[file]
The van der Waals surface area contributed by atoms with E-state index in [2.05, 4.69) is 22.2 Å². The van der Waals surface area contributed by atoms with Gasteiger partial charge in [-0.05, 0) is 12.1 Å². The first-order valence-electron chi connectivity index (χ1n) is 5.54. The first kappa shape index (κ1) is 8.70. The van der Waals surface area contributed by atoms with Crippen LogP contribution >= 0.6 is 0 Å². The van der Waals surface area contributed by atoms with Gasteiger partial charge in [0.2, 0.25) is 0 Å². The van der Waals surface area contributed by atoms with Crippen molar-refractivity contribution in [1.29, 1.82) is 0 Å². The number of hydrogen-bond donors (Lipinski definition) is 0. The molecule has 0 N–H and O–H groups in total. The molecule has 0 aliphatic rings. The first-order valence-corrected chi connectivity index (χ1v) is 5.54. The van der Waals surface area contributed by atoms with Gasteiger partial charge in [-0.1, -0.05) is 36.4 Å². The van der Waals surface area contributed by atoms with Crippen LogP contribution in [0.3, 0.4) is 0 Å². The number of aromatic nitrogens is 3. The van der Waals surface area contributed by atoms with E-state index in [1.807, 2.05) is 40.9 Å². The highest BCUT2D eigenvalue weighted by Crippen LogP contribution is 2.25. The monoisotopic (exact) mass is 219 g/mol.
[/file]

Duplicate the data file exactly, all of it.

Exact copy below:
The van der Waals surface area contributed by atoms with E-state index in [2.05, 4.69) is 22.2 Å². The van der Waals surface area contributed by atoms with Gasteiger partial charge in [-0.05, 0) is 12.1 Å². The first-order valence-electron chi connectivity index (χ1n) is 5.54. The first kappa shape index (κ1) is 8.70. The van der Waals surface area contributed by atoms with Crippen LogP contribution >= 0.6 is 0 Å². The van der Waals surface area contributed by atoms with Gasteiger partial charge in [0.2, 0.25) is 0 Å². The van der Waals surface area contributed by atoms with Crippen molar-refractivity contribution in [1.29, 1.82) is 0 Å². The number of hydrogen-bond donors (Lipinski definition) is 0. The molecule has 0 N–H and O–H groups in total. The molecule has 0 aliphatic rings. The first-order valence-corrected chi connectivity index (χ1v) is 5.54. The van der Waals surface area contributed by atoms with Gasteiger partial charge in [-0.1, -0.05) is 36.4 Å². The van der Waals surface area contributed by atoms with Crippen LogP contribution in [0.3, 0.4) is 0 Å². The number of aromatic nitrogens is 3. The van der Waals surface area contributed by atoms with E-state index in [1.807, 2.05) is 40.9 Å². The highest BCUT2D eigenvalue weighted by Crippen LogP contribution is 2.25. The monoisotopic (exact) mass is 219 g/mol.